On Friday, ‘Tonight Show’ host Jimmy Fallon asked the billionaire GOP presidential candidate Donald Trump if he’s ever apologized for anything. “I fully think apologizing is a great thing,” Trump said. “But you have to be wrong…I will absolutely apologize sometime in the hopefully distant future if I’m ever wrong.”

That was about as tough as the interview got.

And that is often why talk show appearances have become regular campaign stops for presidential candidates. The presidential hopefuls want to polish up their images in a friendly environment. And the late night shows want to juice up ratings.

“From the programming side, there’s no one that’s hotter than Donald Trump [today],” David Bianculli, TV critic for NPR’s Fresh Air with Terry Gross, told Fortune. “For however long that lasts, he’s the person they want to have on at some point because he’s guaranteed to go off script, because that’s the most entertaining part of all this.”

So far this season, Stephen Colbert hosted Republican hopeful Jeb Bush and expects Trump, on September 22. Democratic candidate Bernie Sanders went on Late Night with Seth Meyers on Monday and will also join Colbert next week. Hillary Clinton will sit across from Jimmy Fallon on September 16, trailing Chris Christie by a month. So far it seems as though ABC’s Jimmy Kimmel is the only late night host without presidential candidates on the couch, but brace up. There’s a lot of time — and a lot of candidates — left.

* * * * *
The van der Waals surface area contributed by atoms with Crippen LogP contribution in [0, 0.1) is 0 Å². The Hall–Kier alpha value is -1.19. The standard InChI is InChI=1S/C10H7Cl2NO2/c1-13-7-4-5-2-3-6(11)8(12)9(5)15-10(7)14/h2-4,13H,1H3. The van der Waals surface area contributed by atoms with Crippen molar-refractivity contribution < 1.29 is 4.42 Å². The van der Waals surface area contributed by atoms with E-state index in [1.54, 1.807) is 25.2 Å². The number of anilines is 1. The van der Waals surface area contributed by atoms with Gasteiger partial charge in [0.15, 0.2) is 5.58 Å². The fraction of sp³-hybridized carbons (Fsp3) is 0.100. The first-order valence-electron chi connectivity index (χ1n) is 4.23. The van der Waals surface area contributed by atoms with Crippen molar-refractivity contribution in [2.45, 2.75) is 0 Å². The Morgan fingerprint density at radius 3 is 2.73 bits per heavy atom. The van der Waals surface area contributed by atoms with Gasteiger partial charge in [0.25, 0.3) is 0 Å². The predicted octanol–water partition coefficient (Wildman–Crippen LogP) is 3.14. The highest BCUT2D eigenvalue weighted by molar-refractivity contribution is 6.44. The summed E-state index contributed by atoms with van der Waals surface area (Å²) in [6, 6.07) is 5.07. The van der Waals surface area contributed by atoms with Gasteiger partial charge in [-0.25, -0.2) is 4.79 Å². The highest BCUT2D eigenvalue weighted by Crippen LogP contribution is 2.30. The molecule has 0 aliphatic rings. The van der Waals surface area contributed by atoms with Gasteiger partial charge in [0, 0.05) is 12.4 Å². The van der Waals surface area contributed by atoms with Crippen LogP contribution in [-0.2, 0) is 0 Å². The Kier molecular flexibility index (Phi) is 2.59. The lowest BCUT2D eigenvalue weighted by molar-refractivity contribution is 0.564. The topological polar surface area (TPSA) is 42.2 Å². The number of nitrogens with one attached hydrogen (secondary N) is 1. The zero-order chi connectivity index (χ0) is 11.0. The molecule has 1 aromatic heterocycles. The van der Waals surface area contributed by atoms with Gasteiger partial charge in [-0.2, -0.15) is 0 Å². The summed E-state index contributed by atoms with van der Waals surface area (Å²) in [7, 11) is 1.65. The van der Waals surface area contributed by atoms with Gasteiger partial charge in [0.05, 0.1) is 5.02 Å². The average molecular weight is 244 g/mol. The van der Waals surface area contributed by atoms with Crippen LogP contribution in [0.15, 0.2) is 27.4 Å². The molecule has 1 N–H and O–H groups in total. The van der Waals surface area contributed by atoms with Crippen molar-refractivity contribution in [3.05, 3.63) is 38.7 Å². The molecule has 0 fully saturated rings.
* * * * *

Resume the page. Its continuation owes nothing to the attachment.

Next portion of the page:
“With more than a year left [before the election] and with the different programs out there … politicians are going to go on more of these shows than ever before,” said Bianculli.

The tradition started with John Kennedy on the Tonight Show with Jack Paar in 1960, when he discussed policies and took audience questions — the first time a presidential candidate ever did that on television. But it took Bill Clinton’s wildly popular appearance wearing sunglasses and playing the saxophone on the Arsenio Hall Show in 1992 — a booking the Tonight Show with Jay Leno passed on — to show the potential entertainment appeal and campaign value.

“It gives [the candidates] a chance to humanize themselves and put themselves in a more relaxed setting,” said John Greer, professor of political science at Vanderbilt University. “The audience here for these shows isn’t just the voters that might be watching. It’s the community of pundits that can comment on them as well so they have an afterlife.”

Candidates also get a chance to potentially set a favorable narrative that journalists, pundits, and donors might use — though sometimes it backfires, as when David Letterman threw some unexpectedly tough questions at then candidate George W. Bush.

Greer sees the parade as potentially continuing, at least through the spring until primary voting becomes more intense.

Here are some memorable appearances by presidential candidates on late night talk shows.

Bill Clinton

Show: The Arsenio Hall Show
Host: Arsenio Hall
Date: June 3, 1992

Clinton redefined what the appearance of a political candidate could mean when he donned sunglasses and played “Heartbreak Hotel” on the saxophone. Although “widely mocked” at the time by pundits, the appearance, combined with Clinton’s appearance on an MTV town hall shortly after, helped turn his standing in popularity polls. He was able to connect with young and black voters and reach untapped audiences, circumventing the perception that no one knew who he was.